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The Story of the Mignonette

The Story of the Mignonette
The Custom House in Falmouth where the three men would have reported their arrival

Britain’s last trial for cannibalism at sea

The obituary of John Burton, proprietor of the famous Old Curiosity Shop in Falmouth was printed as a special supplement to the Cornish Echo of 31 May 1907. This included the following paragraph:

Bail for the Mignonette Crew

In the year 1884 the country was horror stricken by the recital of a story of cannibalism at sea. The yacht sunk at sea, and the crew, after being in an open boat nineteen days and nights without provisions, cast lots among themselves as to who should be killed to afford the others sustenance. It fell to the lot of a boy named Parker to be sacrificed, and he was accordingly killed and eaten. When the crew landed at Falmouth they were arrested and charged with murder, being committed for trial at the Assizes. John Burton came forward as bail for the accused men, £400 for Captain Dudley, £400 for Mr. Stephens, the mate, and £200 for Brooks, the seaman - £1,000 in all. For this act he was presented with a gold snuff box by the citizens of London, a memento he was extremely proud of. The captain and mate were sentenced to death at the Central Criminal Court, London but the sentence was subsequently commuted to one of six months’ imprisonment. Brooks, the seaman, who turned Queen’s evidence, was acquitted. [1]

This case became a ‘Leading Case’ which focussed attention upon whether it could ever be necessary to take the life of another for the sake of oneself, regardless of the circumstances.

The story

In the Spring of 1884, an Australian gentleman visiting England purchased a yacht, the Mignonette, which he wished to have delivered to his home in Australia. He found a man named Dudley who appeared capable of undertaking the task and he in turn, recruited three other men to help him: Stephens, Brooks and a lad called Parker. They set sail from Southampton on 19th May and set a southerly course to round the Cape of Good Hope, making a couple of stops en-route for the purposes of rest and re-victualling.

Somewhere about 1500 miles off the coast of Africa on 3rd July they encountered strong winds and high seas which overpowered the boat and sank it. The four men had little time to load their tiny wooden dinghy with anything whatsoever and some of what they hoped to have saved was lost in the process, including the most important commodity of all: water.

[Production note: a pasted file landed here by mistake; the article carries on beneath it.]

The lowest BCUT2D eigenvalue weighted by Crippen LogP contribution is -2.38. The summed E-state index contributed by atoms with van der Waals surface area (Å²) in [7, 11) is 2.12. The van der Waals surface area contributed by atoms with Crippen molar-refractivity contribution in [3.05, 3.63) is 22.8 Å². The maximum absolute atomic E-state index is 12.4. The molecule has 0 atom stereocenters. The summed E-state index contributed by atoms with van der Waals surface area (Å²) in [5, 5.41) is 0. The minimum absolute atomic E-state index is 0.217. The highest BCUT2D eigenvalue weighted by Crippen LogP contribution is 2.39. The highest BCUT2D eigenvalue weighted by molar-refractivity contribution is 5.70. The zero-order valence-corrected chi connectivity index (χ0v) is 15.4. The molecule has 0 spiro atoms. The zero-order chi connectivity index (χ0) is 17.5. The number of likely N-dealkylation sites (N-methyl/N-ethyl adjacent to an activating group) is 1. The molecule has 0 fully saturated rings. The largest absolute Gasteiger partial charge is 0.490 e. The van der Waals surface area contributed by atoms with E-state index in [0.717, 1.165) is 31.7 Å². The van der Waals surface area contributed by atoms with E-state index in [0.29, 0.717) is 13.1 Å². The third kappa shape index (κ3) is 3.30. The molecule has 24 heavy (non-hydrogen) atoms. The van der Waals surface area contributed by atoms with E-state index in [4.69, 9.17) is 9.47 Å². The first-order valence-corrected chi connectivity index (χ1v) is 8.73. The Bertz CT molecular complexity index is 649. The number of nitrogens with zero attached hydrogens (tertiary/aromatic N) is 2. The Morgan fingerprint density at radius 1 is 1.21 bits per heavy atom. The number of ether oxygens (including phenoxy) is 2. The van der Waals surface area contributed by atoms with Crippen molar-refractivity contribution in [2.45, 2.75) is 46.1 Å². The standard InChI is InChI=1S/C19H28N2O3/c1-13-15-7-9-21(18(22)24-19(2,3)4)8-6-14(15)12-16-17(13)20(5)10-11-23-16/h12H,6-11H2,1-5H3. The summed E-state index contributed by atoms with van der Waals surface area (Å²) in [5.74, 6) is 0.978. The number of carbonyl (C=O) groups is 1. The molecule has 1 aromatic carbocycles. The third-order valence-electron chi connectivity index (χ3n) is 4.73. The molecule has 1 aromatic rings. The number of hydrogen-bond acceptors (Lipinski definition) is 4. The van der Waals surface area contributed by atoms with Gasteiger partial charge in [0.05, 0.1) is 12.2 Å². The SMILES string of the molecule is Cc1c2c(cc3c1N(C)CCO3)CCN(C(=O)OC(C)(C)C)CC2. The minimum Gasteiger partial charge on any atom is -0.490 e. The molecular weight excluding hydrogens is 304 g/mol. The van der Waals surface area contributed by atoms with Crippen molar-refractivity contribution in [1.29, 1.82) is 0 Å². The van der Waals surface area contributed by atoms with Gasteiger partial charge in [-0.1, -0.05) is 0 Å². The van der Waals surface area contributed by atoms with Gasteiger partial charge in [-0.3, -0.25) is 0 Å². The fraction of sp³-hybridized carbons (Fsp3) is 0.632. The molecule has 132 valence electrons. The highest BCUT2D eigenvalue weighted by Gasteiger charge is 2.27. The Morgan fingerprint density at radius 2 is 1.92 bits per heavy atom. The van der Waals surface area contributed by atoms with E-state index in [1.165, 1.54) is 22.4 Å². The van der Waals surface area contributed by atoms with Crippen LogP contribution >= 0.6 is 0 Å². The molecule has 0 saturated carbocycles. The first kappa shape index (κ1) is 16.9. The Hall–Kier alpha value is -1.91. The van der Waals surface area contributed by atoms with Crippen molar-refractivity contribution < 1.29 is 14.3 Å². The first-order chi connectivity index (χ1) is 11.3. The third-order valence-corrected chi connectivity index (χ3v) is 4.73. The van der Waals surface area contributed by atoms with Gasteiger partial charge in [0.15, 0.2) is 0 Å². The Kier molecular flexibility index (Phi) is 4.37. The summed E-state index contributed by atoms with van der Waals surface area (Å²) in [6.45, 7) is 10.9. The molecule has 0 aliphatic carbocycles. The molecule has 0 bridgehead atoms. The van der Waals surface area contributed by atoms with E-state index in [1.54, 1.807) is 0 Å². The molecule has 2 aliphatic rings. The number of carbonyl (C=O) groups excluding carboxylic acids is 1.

Their tale of woe became alarming once they described how desperate they became in their fight for survival. They had no materials suitable for fishing - although at one point they had managed to land a turtle which sustained them for some considerable time – but several days later the men’s condition became critical and they considered the awful possibility of sacrificing one of their number for the benefit of the others.

At the time there appears to have been a procedure amongst seamen known as the ‘Custom of the Sea’. Central to this custom was that a means should be found to ensure that each man had an equal chance of living or dying. Apparently it was accepted that drawing the short straw – or some otherwise random procedure – would achieve this end.

Even if this custom had been as sound as Dudley believed, his account of what happened aboard the little boat appeared to have fallen short of the requirements. Instead of engaging a random selection process, he and his Mate, Stephens, focussed solely upon the boy, Richard Parker. Apparently, Parker had made himself ill by drinking water which had been contaminated by the sea; according to Dudley he was near death. It seemed only sensible that a very sick boy with no family connections should forfeit his life rather than any one of three men who had families of their own to support. The decision was made, but Brooks decided to have nothing to do with it.

Dudley, in consort with Stephens, undertook the task. The boy died and the three men took sustenance from his body. Four days later on 26/27th July a German barque, the Montezuma carrying a cargo of nitrate from South America to Hamburg, hove in to sight. Their sorry plight was witnessed and their lives saved. They insisted on taking the body of Parker with them to give him a Christian burial in Britain.

Landing in Falmouth